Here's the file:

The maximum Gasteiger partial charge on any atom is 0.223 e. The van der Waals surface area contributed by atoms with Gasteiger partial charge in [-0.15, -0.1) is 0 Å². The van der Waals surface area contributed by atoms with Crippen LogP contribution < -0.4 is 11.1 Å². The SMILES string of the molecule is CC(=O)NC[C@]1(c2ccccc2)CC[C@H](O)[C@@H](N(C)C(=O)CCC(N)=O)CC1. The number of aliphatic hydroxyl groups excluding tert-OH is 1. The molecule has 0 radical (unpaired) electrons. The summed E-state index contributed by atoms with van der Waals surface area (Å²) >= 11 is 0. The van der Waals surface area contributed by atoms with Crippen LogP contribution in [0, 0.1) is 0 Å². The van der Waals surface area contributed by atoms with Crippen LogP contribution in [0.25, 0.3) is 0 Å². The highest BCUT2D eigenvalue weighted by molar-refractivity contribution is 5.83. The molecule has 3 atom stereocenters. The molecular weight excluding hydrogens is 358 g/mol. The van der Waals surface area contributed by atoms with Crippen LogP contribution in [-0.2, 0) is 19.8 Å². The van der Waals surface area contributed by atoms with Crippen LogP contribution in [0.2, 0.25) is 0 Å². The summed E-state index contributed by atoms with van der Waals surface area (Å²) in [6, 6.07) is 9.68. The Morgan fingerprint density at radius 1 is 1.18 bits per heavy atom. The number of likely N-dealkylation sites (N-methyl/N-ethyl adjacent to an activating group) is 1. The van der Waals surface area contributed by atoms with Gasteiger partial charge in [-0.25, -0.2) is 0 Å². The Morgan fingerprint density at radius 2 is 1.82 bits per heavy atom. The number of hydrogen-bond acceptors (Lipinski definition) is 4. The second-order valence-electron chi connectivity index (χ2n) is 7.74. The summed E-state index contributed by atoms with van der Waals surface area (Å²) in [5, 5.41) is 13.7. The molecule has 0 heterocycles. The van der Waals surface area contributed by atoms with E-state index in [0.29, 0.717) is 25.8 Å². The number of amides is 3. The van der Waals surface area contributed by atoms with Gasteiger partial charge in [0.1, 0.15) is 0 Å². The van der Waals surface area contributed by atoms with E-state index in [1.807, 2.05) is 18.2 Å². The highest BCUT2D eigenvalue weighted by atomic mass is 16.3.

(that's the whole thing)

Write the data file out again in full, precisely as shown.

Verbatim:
The maximum Gasteiger partial charge on any atom is 0.223 e. The van der Waals surface area contributed by atoms with Gasteiger partial charge in [-0.15, -0.1) is 0 Å². The van der Waals surface area contributed by atoms with Crippen LogP contribution < -0.4 is 11.1 Å². The SMILES string of the molecule is CC(=O)NC[C@]1(c2ccccc2)CC[C@H](O)[C@@H](N(C)C(=O)CCC(N)=O)CC1. The number of aliphatic hydroxyl groups excluding tert-OH is 1. The molecule has 0 radical (unpaired) electrons. The summed E-state index contributed by atoms with van der Waals surface area (Å²) >= 11 is 0. The van der Waals surface area contributed by atoms with Crippen LogP contribution in [0, 0.1) is 0 Å². The van der Waals surface area contributed by atoms with Crippen LogP contribution in [0.25, 0.3) is 0 Å². The highest BCUT2D eigenvalue weighted by molar-refractivity contribution is 5.83. The molecule has 3 atom stereocenters. The molecular weight excluding hydrogens is 358 g/mol. The van der Waals surface area contributed by atoms with Crippen LogP contribution in [-0.2, 0) is 19.8 Å². The van der Waals surface area contributed by atoms with Crippen LogP contribution in [0.2, 0.25) is 0 Å². The summed E-state index contributed by atoms with van der Waals surface area (Å²) in [6, 6.07) is 9.68. The Morgan fingerprint density at radius 1 is 1.18 bits per heavy atom. The number of likely N-dealkylation sites (N-methyl/N-ethyl adjacent to an activating group) is 1. The van der Waals surface area contributed by atoms with Gasteiger partial charge in [-0.25, -0.2) is 0 Å². The Morgan fingerprint density at radius 2 is 1.82 bits per heavy atom. The number of hydrogen-bond acceptors (Lipinski definition) is 4. The second-order valence-electron chi connectivity index (χ2n) is 7.74. The summed E-state index contributed by atoms with van der Waals surface area (Å²) in [5, 5.41) is 13.7. The molecule has 0 heterocycles. The van der Waals surface area contributed by atoms with E-state index in [0.29, 0.717) is 25.8 Å². The number of amides is 3. The van der Waals surface area contributed by atoms with Gasteiger partial charge in [0.1, 0.15) is 0 Å². The van der Waals surface area contributed by atoms with E-state index in [1.807, 2.05) is 18.2 Å². The highest BCUT2D eigenvalue weighted by atomic mass is 16.3.